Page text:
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Need a new DVD burner...
I'm using DVD's for archival (and off-site) backups (in addition to my external HD), so my main concern is longevity of data. I typically use DVD+R for backup. I know that there is a lot more research on the longevity of CD's, but with 160GB to back up, CD's just aren't a viable option for me.
1. Do the new dual-sided burners also burn the single-sided DVD's? I'm worried that the newer dual-sided technology is not as time-tested as the single-sided technology, so would like to be able to use the older format if possible.
2. Does anyone know if there is a difference in the longevity of the faster (8x) media (compared to the older 1x-4x media)?
Thanks for any advice!
> Do the new dual-sided burners also burn the single-sided DVD's?
Yes. They all should. At least this is true for the the Sony DW-D22A, also known as the DRU-710A, also known as the LiteOn SOHW-1633S. For the past month or so I have found it to be quiet, fast, and reliable. I am burning with InterVideo DiscMaster 2---Sony recommends a specific version of Nero when burning dual layer, which I have not yet tried. No drivers are needed with XP SP2 home or pro.
The DW-D22A is the OEM version of the drive, i.e. no bundled software or cables. Purchased through http://www.newegg.com for about $65. Hard to beat, considering you already have the cables installed in your system and probably already have software with which you are comfortable.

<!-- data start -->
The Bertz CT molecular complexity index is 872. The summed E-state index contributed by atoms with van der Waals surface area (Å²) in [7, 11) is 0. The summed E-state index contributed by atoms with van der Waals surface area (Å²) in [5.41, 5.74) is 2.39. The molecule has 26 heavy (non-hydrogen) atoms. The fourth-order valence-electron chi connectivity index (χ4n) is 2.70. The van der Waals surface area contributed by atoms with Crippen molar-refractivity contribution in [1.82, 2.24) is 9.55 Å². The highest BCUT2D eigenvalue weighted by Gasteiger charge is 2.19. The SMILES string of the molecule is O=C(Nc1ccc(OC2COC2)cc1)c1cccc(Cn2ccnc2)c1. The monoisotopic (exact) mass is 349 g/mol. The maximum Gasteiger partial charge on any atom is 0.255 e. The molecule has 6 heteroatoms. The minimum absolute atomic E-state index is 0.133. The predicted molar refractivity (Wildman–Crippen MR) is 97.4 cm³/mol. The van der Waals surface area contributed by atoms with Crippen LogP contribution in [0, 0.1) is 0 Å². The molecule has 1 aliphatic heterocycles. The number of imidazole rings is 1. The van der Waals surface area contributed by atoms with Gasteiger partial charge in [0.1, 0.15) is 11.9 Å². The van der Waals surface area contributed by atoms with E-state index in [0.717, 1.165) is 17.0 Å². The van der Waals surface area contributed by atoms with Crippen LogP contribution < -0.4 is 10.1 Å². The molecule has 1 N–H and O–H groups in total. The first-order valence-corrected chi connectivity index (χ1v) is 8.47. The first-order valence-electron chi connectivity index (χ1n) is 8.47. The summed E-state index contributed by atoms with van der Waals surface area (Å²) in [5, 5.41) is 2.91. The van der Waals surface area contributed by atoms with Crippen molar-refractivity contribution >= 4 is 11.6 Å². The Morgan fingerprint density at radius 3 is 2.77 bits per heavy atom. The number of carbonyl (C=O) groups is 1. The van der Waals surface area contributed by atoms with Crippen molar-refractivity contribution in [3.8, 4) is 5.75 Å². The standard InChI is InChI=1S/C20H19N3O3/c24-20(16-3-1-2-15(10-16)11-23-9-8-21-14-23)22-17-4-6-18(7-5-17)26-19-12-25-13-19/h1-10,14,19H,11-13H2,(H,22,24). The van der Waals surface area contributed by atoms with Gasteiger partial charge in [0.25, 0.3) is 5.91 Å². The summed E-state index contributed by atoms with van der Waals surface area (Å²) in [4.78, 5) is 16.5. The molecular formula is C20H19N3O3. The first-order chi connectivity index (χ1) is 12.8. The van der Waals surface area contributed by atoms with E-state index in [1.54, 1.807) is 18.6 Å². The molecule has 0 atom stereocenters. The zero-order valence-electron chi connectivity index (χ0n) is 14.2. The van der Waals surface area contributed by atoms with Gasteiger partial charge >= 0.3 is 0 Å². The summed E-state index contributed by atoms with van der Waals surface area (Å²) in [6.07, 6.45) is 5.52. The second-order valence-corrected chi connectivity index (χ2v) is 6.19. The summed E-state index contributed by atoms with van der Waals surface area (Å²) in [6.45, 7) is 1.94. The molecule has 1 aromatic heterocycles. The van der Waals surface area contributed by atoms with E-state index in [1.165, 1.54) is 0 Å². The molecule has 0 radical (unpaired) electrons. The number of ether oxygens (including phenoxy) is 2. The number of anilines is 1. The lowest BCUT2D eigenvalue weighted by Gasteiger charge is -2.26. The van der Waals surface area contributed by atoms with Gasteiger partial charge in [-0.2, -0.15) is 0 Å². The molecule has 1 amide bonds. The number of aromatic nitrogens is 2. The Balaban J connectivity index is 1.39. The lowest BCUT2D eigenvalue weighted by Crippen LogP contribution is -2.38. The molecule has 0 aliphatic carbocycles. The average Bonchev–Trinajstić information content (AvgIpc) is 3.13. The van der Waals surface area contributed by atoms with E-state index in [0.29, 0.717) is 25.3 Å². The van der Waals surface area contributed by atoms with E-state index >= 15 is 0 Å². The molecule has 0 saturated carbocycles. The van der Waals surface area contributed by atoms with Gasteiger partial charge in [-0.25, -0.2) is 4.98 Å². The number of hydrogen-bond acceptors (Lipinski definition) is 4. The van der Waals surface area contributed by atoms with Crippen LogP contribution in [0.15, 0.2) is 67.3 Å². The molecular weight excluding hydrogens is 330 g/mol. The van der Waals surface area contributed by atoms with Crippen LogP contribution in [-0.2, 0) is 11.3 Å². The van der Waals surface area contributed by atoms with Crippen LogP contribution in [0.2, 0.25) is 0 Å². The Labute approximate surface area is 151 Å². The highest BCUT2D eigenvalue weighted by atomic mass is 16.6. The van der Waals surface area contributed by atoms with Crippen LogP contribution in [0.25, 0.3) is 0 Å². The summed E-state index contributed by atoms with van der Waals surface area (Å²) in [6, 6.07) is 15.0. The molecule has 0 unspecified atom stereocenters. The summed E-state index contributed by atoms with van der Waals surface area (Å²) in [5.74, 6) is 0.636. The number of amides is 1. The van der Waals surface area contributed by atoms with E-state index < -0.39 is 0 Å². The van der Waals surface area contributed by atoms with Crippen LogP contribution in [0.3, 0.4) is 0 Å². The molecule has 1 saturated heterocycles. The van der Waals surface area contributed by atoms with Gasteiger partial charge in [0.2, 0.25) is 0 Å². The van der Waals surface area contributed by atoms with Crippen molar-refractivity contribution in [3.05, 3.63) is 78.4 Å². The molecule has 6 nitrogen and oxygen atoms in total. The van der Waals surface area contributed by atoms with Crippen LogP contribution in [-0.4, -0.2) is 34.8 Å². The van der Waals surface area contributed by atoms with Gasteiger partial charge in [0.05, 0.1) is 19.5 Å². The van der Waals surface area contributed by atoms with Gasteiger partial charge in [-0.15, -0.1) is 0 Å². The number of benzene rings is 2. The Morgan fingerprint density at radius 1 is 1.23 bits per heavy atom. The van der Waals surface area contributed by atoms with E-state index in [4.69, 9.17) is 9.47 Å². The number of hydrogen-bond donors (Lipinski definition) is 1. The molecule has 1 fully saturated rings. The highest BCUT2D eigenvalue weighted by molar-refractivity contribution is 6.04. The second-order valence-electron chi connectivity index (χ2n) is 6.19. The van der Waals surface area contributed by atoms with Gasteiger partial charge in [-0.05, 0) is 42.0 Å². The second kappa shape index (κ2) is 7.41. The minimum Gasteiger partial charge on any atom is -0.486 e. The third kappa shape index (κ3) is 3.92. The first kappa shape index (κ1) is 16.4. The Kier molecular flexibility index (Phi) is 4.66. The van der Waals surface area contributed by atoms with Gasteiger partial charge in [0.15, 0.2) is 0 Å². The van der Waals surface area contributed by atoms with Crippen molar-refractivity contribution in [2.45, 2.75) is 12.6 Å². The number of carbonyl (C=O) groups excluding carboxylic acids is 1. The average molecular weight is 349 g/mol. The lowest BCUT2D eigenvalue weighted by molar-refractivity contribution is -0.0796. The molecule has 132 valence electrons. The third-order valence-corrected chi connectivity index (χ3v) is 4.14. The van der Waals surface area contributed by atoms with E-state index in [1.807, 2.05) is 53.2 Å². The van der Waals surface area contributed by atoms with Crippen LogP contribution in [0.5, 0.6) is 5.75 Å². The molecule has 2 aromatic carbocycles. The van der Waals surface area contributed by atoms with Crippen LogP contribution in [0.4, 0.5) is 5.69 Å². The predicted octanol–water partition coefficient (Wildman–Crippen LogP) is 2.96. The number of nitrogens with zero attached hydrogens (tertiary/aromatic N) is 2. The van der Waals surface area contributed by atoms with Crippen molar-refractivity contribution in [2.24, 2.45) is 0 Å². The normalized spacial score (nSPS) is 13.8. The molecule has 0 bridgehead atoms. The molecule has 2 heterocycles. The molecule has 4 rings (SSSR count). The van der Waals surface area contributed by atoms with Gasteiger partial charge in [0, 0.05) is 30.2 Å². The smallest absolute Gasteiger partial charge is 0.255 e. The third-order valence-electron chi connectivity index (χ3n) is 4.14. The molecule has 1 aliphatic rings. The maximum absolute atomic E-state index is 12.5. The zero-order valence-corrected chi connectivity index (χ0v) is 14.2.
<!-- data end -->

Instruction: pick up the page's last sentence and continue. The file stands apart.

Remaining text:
The latest Pioneer drive (A08 or the new A09) is considered to be somewhat higher quality, depending on whom you talk to, but it is also more expensive at around $100.
After much research in December, I had it narrowed down to these two drives and chose the Sony solely because I was happy with my old Sony DRU700. I think either drive would work for you.
> difference in the longevity of the faster (8x) media
Can't help you with this one, as I have a spindle-full of blank Ritek 4x media that I bought in an optimistic moment and have not made my way through yet. But you can probably find the answer here: http://www.videohelp.com
As for archival quality, I would avoid dual layers for now, and would also avoid the faster media. DVD+R and -R are fairly well tested formats, but the 8x media is too new to have much exposure and I doubt it would save you much time in the long run. Generally, the faster the media, the more delicate and finicky it is, and burning coasters can be very time consuming.
That being said---for archiving 160GB you can hardly do worse than going out and purchasing a 200GB hard drive. For less than $150 you will have a live backup that is of far more reliable quality than any optical medium. Continue the offsite storage practice, but for an immediate backup, adding a new drive is a great way to ensure reliability in the short (and long) term. In fact, I just checked and Newegg has a special on the Maxtor DiamondMax 200GB drive for $104.89. At that price I may buy another one myself!
Heck, even if you buy a drive, write your data to it, and then pull it out and store it offsite (in the static-free bag it came in, of course), it should still be readable a year later by any computer than has an IDE/ATA interface (i.e. all windows machines for the foreseeable future). If you pull it out of the safety deposit box and rewrite it annually I think you will have the most reliable backup possible for the price.
Hope this helps!
I just bought one after doing research, and I'm quite impressed. If you decide to buy one, however, be careful with the Ulead software install. It likes to hyjack image file associations. I had to spend some time editing the registry to straighten things out.
I've now burned about 40 single-layer DVD's at 16x with no failures. I have yet to burn a dual-layer DVD because the media are still pricey.
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